- Maximize your retirement plan contributions. If you’re under age 50, you can contribute a maximum of $17,500 to your 401k plan in 2014, and $5,500 to your IRA. If you’re age 50 or older, you might have the chance to put away even more with the “catch up” contribution of up to $23,000 to your IRA or $6,500 to your IRA. Additionally, a Saver’s Credit can make you eligible for a tax credit worth up to $2,000 if you’re married filing jointly or $1,000 if you file individually.
- Don’t invest too conservatively. When thinking about how much to save, to make the most of your retirement you want to carefully balance how to invest aggressively enough without jeopardizing your financial future. Getting professional help in choosing investments and financial planning for retirement can provide valuable assistance. Remember, a diversified portfolio is key.
- Start spending less. If you don’t have one, now is the time to create a budget. For one month, track how you spend your money. This helps determine where to cut back and redirect your savings toward your retirement.
Reaching retirement age: How to stretch retirement savings
Once you’re retired, you can make your assets last several more years if you draw on money from taxable accounts first and let your tax-advantaged accounts compound for as long as possible.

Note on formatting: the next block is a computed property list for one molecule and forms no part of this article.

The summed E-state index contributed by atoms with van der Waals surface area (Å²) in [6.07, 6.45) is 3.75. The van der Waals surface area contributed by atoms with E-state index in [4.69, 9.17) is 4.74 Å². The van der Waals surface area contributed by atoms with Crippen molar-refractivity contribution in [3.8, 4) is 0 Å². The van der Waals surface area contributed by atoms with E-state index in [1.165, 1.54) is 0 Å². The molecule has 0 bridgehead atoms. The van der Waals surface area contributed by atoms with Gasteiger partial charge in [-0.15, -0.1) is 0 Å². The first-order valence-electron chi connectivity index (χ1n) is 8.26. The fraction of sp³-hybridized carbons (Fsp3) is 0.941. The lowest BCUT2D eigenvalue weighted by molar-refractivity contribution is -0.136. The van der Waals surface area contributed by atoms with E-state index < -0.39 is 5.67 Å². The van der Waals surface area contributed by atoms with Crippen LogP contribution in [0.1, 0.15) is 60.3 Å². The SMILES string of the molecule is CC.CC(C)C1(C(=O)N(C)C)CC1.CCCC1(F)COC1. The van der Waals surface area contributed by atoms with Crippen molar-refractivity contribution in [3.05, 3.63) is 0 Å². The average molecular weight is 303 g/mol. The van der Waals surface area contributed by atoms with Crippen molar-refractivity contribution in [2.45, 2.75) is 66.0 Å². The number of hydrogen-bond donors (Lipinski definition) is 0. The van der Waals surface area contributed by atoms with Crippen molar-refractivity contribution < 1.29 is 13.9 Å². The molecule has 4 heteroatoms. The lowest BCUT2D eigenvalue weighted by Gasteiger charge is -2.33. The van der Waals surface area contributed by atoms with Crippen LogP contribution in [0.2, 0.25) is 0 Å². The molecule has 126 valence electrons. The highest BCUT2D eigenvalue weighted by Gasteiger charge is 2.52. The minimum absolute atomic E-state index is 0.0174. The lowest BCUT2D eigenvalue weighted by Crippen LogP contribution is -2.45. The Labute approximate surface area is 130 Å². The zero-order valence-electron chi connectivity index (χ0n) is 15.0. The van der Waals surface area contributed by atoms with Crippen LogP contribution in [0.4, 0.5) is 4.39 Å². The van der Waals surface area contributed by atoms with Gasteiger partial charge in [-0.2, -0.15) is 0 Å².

At age 70 and a half, you’re required to begin taking minimum distributions from your retirement account. But even that money can grow if you don’t use all of it for living expenses. By investing a portion or all of your yearly distribution, you may continue to increase the life of your retirement nest egg. You might also need to supplement your retirement savings with part-time work.
By focusing on cutting expenses and diverting your funds to retirement savings now, you’re taking the most important steps to creating a solid financial future.
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I decided to follow my own plan (after some hardcore education) and I save now weekly to a Roth IRA. I invest in low cost Vanguard mutual funds (the best company I think), with a 70/30 mix equities to bonds.
I have a wife and two beautiful kids, and I want them safe if something happens to me. I regret to say that previously said advisor sold me a whole life insurance policy about 4 years ago that I have been paying $290 a month for. After some research, and watching shows like Suzey Orman I decided that I would be better off cashing it in (what a waste) for some Term. I got the same coverage from a policy at LifeAnt for $26 a month, and I save the difference to my 401k at work (and get a 4% match.) If you haven't heard of buying term and saving the difference watch Dave Ramsey sometime its pretty crazy.